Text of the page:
EU nationals arriving in the UK before the end of next year could be permitted to stay for three years in the event of the UK leaving the EU without a deal.
The government is expected to announce later that a temporary Leave to Remain scheme would replace free movement.
This would allow EU nationals who arrive before the end of 2020 to stay until December 2023.
The government had hoped to end the free movement of EU nationals under a no-deal Brexit.
Free movement of EU citizens will not automatically end as a result of a no-deal Brexit, because EU law will continue to apply until its legal foundation is repealed.
Last month, the UK government announced EU free movement rules would end immediately if there was a no-deal Brexit on 31 October.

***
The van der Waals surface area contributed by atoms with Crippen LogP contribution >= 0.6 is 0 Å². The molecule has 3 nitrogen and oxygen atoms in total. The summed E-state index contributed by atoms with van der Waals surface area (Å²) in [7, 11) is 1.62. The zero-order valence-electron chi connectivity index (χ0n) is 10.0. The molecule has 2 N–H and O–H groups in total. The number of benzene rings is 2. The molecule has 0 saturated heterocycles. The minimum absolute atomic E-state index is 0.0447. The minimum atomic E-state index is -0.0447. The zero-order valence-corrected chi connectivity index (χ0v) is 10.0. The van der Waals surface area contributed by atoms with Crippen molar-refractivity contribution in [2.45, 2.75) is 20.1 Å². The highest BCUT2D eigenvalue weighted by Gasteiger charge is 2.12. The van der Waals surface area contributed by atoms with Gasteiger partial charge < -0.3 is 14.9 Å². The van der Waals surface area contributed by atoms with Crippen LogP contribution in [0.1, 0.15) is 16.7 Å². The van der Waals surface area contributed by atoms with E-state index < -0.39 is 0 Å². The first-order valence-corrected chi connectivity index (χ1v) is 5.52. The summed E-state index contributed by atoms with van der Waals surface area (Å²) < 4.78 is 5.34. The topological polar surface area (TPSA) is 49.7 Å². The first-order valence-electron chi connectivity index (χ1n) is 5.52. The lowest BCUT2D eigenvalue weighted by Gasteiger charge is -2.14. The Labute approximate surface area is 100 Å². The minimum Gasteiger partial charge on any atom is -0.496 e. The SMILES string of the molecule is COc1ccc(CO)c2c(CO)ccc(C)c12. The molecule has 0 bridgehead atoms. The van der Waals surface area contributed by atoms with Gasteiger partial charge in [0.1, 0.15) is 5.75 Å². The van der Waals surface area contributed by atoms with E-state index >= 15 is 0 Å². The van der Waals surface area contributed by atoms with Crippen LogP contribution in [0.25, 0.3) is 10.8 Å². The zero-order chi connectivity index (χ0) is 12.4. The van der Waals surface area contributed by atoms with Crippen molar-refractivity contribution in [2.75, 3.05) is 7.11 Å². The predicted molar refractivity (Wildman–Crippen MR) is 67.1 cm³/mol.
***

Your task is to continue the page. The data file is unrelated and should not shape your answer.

This would have affected the rights of any EU citizens arriving in the UK from November onwards.
At the time, Liberal Democrat home affairs spokesman Sir Ed Davey accused the government of being “irresponsible and reckless”.
And the 3million group, which campaigns for the rights of EU citizens living in the UK, said it could mean “millions of lawful citizens” would have their legal status removed “overnight”.
However, it emerged at the weekend that the plan had been dropped because the government could have been challenged in the courts.
Migration experts had said the UK could not end freedom of movement from the EU on Brexit day because it has no system to work out who is legally in the country.
The EU settlement scheme aims to register EU nationals in the UK, but there is no obligation for all of them to take part.
As of July, only a third of the estimated 3.3 million UK-based EU citizens had applied, leaving more than two million unregistered.